Because Rietveld’s architectonical designs don’t inspire me that much. I don’t like the straight shapes he uses most of the time and the sober way of designing his buildings. So it was quite a task to pick one. So eventually I picked ‘van Slobbe House’ because it was build in a hill halfway. And because most of Rietveld’s buildings are build on flat ground I found that part interesting. And Rietveld used the fact that it was built on a hill in a very smart way as you can see on this picture. On the left image below you can almost see the building ‘float’ of the hill.
With this as a starting point, I continued with a certain aspect of Rietveld’s way of thinking; the placing of a window. This was a very important to him. He never placed a window out of the blue. He considered the surroundings sincerely and looked for the best view. And there he placed the window and considered the size of the window depending on the view. This thought interested me. So I went on with it. My first try was some sort of bus stop with different sizes of windows as you can see on the image above.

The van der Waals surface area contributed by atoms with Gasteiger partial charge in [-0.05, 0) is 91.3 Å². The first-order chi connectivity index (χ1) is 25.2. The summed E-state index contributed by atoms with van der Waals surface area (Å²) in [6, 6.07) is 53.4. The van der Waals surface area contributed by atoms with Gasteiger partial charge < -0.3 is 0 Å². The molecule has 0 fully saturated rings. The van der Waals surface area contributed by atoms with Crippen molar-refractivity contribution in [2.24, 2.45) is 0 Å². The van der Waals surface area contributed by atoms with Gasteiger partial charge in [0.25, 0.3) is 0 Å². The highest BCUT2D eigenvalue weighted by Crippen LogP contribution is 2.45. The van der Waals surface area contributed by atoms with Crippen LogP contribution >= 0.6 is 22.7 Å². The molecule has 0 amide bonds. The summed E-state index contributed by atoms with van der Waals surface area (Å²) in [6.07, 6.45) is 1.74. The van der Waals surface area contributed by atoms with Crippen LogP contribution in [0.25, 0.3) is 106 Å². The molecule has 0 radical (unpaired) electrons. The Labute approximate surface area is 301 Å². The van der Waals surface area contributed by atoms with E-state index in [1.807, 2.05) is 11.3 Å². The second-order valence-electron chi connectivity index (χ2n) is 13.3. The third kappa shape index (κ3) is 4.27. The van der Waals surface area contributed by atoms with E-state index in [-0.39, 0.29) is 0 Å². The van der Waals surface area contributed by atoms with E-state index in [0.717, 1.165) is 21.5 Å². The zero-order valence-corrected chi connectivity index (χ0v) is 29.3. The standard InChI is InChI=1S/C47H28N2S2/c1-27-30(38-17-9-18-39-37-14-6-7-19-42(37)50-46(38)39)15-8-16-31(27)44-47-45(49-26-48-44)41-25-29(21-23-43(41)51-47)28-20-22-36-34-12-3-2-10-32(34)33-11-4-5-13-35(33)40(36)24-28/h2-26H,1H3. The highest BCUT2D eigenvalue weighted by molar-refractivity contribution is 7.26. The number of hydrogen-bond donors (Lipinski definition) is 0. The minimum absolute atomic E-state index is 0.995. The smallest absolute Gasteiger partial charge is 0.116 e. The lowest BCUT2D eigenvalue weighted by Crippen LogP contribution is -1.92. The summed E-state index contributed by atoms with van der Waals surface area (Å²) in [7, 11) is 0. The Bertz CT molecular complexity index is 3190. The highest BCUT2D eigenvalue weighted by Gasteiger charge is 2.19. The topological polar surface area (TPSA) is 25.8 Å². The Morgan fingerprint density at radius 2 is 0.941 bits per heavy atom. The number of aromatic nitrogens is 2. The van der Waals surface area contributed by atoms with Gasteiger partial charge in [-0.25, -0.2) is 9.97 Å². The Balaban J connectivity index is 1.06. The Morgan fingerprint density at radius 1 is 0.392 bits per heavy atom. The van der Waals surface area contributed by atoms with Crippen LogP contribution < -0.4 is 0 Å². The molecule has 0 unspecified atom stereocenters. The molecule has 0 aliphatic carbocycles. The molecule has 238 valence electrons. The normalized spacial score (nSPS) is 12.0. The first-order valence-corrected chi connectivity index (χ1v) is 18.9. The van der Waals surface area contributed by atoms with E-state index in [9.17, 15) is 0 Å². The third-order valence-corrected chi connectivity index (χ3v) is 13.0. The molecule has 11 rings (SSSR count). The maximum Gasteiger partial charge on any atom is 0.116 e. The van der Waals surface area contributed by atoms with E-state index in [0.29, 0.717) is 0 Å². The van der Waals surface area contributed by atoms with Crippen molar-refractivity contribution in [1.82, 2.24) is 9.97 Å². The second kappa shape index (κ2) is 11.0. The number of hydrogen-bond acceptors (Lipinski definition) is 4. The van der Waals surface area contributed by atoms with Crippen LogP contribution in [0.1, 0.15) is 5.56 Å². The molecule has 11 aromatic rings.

During an academical trip to Valencia Spain, I found out that I don’t have much affinity with modern architecture [x]. ‘Old’ architecture drew my attention much more. I had more affinity with that kind of architecture. And especially churches interested me because of their unique atmosphere. It felt to me that older buildings had much more of a soul. But where does that soul come from? The answer I from the windows and the old material they we’re made of. The way light falls through the stained-glass windows. Where churches are famous for of course.